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Executive agenda: Prepare for the rise of millennials in the workforce

Executive agenda: Prepare for the rise of millennials in the workforce

How will Kiwi businesses make sure their technology and workplace practices meet the needs of millennials entering the workforce in ever greater numbers? Michael Russell of Origin presents a five-step, five-year plan to prepare the business.

With predictions that in just five years, almost half of all employees will be millennials - those who have grown up with the internet - businesses are about to be challenged to start accommodating some very different approaches to work and technology.

"The millennials grew up in a connected world, and therefore expect to be mobile and able to work from anywhere at anytime from a variety of devices, whether that’s a desktop computer, a laptop, an iPad or a smartphone," says Michael Russell, CEO and founder of IT services company Origin.

He lists the top five things organisations need to do to prepare for this group in the workplace:

One: Put technological flexibility at the top of the list.

While salary and workplace benefits such as annual leave or insurance perks may have previously been factors that attracted quality staff, millennials may be looking for very different things in their employment. Recent studies have shown a third of millennials put more value on social media freedom, device flexibility and work mobility than on salary, which means the kind of technological flexibility a company offers in the future may be more important than the remuneration package.

Two: Find ways for your team to communicate other than email or phone.

Studies show that millennials are less likely to listen to voicemail messages, and expect to be able to use online social collaboration tools to communicate with colleagues. That may mean you need to set up text capabilities across several linked devices, and installing apps or software that allows colleagues to message each other easily online while working. Apps like Pidgin or Yammer that allow staff to chat and share content instantly without having to pick up the phone are the kinds of systems that will keep millennials happy and enable them to do their best work.

There needs to be a focus from managers on creating seamless workflows across time, devices and channels, and that does require constant reassessment of the tools and systems that will suit everyone’s style.

Michael Russell, Origin

Three: Invest in multiple devices.

Millennials like to have the flexibility to work from wherever suits, and access content from multiple devices such as iPads and smartphones, which means low-cost laptops that store data on the cloud will suit them better than a full desktop set-up that ties them to a certain location.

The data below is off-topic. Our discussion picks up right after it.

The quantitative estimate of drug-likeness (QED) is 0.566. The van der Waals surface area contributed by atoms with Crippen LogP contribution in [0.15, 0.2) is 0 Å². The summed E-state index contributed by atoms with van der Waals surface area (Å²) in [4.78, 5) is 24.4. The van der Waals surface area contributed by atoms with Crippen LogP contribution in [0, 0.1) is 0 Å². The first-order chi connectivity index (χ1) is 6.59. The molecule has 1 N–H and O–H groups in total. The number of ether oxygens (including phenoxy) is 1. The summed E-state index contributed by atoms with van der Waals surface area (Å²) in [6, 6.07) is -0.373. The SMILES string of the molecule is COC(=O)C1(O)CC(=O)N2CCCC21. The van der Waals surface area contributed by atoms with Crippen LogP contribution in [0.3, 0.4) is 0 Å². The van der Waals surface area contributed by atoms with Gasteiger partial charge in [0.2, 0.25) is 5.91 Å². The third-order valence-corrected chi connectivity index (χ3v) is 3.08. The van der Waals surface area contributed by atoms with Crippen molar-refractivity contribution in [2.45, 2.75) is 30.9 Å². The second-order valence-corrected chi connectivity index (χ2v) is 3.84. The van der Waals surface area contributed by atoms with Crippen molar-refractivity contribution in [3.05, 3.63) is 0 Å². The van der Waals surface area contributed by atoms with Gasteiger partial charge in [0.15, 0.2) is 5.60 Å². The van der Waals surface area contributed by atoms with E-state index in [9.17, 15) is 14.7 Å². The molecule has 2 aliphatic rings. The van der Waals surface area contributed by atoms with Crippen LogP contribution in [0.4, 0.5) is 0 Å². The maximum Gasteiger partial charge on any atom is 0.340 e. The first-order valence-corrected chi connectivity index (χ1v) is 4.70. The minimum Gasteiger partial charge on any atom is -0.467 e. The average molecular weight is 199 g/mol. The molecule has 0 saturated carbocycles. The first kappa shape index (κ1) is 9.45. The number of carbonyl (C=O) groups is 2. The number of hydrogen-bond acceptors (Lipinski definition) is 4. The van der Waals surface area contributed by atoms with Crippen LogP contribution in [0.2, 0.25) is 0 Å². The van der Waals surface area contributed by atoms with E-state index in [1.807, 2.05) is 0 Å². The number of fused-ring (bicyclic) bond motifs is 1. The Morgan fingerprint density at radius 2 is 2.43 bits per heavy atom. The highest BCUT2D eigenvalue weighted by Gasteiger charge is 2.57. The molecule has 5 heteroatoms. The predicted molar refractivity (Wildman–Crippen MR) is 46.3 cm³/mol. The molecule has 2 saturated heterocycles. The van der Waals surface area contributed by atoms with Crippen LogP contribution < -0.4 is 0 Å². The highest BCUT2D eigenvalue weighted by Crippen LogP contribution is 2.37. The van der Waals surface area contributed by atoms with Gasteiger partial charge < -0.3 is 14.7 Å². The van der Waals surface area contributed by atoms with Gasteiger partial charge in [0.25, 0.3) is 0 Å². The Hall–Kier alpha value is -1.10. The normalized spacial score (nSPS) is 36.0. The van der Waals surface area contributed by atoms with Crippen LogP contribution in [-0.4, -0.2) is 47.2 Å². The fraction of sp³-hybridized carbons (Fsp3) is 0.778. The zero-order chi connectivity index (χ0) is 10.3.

Read more: Across the board

It’s believed 1.3 billion workers are now mobile, which presents leaders with the challenge to manage global teams in real time. It may mean something as simple as ensuring staff can print direct to the office printer via their smartphone, and adopting mobile apps into work processes. An example would be giving employees the option to track time spent on projects on their phone so they can log tasks performed outside of standard business hours.

Four: Ensure networks and cloud-based storage systems are secure.

The risk in making changes such as allowing access to databases and company information from multiple locations and devices is security, and many companies will need to undergo a serious assessment of theirs while undertaking these kinds of changes.

Kiwi companies will need to ensure any cloud-based storage is safe and secure at all times, and staff will need to be educated on best practice when it comes to access from multiple devices to ensure your data is protected at all times.

Five: Think about what different roles need to succeed.

It’s key to ensure the technology used in each role evolves with the changes that naturally come about as the workplace demographic changes, and mobility becomes increasingly important. In many companies, executives need to be able to hot desk and work around the building as they move between meetings, while others have to be supplied with devices such as tablets that allow for mobility when needed, as well as a base to work from the rest of the time.

“No matter what business you operate in, the challenges of a mobile workforce will most likely impact on you in some way over the next five years,” says Russell.

Read more: Get ready for hyperadoption now: Forrester

“Ultimately there needs to be a focus from managers on creating seamless workflows across time, devices and channels, and that does require constant reassessment of the tools and systems that will suit everyone’s style. However, making these changes will enable people of all generations to do the very best job they can at all times - which is a benefit every company will be able to appreciate.”

Send news tips and comments to divina_paredes@idg.co.nz

Follow Divina Paredes on Twitter: @divinap

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